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Growing up is stressful: biophysical laws of morphogenesis.

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Grill,  Stephan W.
Max Planck Institute of Molecular Cell Biology and Genetics, Max Planck Society;

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Grill, S. W. (2011). Growing up is stressful: biophysical laws of morphogenesis. Current Opinion in Genetics & Development, 21(5), 647-652.


Cite as: http://hdl.handle.net/21.11116/0000-0001-0A20-0
Abstract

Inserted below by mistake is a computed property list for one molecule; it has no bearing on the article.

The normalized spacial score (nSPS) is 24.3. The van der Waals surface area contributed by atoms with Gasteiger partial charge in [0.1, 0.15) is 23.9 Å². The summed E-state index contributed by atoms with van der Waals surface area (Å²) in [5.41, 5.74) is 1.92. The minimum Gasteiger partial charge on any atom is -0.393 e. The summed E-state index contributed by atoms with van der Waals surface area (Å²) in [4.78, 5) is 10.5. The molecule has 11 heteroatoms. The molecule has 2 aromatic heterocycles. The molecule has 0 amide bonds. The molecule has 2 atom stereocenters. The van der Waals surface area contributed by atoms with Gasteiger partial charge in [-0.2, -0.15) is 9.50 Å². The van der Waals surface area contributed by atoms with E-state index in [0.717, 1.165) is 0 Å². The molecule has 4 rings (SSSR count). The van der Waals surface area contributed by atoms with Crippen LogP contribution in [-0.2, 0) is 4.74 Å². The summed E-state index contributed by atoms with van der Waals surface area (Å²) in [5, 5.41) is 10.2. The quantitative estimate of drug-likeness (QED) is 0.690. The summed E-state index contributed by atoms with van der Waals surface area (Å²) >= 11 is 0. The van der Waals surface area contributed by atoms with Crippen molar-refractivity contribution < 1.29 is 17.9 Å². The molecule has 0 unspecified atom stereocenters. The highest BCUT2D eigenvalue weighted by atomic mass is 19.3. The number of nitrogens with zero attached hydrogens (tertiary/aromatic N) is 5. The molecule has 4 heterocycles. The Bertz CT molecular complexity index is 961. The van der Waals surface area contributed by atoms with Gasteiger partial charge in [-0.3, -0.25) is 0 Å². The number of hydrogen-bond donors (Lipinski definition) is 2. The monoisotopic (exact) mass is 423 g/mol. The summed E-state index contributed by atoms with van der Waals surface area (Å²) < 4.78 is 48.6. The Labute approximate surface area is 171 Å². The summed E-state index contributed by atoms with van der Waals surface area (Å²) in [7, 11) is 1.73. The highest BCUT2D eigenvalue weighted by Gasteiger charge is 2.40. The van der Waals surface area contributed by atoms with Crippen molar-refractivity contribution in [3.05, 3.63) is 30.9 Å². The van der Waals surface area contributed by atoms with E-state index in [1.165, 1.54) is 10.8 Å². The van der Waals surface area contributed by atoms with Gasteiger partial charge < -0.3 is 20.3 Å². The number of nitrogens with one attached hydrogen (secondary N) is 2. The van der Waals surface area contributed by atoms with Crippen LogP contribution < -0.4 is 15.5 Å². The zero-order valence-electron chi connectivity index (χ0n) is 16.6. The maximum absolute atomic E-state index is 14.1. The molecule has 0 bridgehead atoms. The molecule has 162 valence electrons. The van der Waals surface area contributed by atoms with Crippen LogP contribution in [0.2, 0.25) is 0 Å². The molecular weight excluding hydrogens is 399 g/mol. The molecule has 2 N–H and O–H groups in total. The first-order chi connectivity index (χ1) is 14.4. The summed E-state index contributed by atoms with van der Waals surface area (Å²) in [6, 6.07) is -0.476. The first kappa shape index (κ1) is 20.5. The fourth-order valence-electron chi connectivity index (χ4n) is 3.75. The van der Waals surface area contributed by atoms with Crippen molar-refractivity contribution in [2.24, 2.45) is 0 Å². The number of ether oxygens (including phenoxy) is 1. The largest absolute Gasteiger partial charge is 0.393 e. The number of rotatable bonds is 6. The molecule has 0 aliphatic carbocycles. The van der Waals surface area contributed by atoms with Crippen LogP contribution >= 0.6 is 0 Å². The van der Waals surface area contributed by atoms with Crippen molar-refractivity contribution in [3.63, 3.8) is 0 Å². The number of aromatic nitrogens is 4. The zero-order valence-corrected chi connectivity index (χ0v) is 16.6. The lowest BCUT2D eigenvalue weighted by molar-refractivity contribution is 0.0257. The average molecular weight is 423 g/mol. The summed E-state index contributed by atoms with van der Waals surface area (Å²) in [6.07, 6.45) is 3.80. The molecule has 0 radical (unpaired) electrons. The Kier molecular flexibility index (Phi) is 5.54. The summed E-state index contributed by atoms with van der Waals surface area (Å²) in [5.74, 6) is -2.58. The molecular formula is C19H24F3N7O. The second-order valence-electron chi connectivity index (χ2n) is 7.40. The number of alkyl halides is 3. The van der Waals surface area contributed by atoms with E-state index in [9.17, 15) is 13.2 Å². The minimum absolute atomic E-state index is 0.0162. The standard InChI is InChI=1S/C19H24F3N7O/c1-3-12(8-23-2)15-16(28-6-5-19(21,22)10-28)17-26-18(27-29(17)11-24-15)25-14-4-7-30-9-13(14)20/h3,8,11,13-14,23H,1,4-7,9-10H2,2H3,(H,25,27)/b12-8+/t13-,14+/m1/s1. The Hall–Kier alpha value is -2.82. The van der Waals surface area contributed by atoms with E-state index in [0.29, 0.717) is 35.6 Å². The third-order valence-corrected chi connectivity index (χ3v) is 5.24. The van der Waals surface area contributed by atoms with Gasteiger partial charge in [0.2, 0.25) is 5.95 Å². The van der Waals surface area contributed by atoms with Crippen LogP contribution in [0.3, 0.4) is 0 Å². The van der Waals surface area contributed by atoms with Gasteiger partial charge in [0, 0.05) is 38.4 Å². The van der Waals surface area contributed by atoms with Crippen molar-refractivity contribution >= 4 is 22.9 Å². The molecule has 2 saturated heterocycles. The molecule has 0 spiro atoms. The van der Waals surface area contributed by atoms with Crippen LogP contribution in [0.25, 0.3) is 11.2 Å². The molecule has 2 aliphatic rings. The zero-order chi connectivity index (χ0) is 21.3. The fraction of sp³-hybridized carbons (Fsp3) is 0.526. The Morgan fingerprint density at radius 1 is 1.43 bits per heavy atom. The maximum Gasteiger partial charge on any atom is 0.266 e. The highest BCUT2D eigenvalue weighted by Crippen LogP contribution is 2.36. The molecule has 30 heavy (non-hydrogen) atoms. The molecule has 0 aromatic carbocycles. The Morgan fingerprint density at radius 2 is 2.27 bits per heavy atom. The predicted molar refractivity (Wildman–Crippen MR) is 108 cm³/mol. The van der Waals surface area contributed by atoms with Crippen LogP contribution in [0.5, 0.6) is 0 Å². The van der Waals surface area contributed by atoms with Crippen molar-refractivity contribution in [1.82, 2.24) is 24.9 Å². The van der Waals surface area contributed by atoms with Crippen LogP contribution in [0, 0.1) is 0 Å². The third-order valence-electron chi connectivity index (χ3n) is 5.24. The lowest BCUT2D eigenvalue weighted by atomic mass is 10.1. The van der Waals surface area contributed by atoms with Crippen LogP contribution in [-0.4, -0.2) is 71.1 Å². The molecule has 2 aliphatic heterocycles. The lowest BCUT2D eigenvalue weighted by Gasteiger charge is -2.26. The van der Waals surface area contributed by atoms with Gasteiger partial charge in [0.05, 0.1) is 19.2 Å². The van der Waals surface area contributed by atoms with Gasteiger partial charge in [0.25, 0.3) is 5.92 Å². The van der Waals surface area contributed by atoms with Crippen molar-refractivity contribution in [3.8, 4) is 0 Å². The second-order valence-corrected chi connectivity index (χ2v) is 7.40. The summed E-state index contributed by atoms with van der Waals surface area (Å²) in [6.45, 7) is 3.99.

Would it not be nice to understand the rules that govern how a small and round zygote reforms itself into a full blown three-dimensional and structured organism? The past decades have provided us with a wealth of knowledge about molecular mechanisms, intracellular behaviors, and tissue organization. However, we still do not know how to systematically integrate molecular mechanisms into descriptions that operate at larger scales involving higher-order structures such as the actomyosin cell cortex or an entire tissue. For development, it is the biophysical laws by which these structures deform, move, and restructure that are essential for morphogenetic rearrangements at developmental length- and time-scales. Recent years have seen the advent of systematic approaches for identifying these laws and ways to determine associated physical behaviors. Here I attempt to paint an intuitive picture of the mechanical concepts that are important for large-scale developmental rearrangements, and I briefly review the technique of laser ablation for measuring associated physical quantities and testing physical models.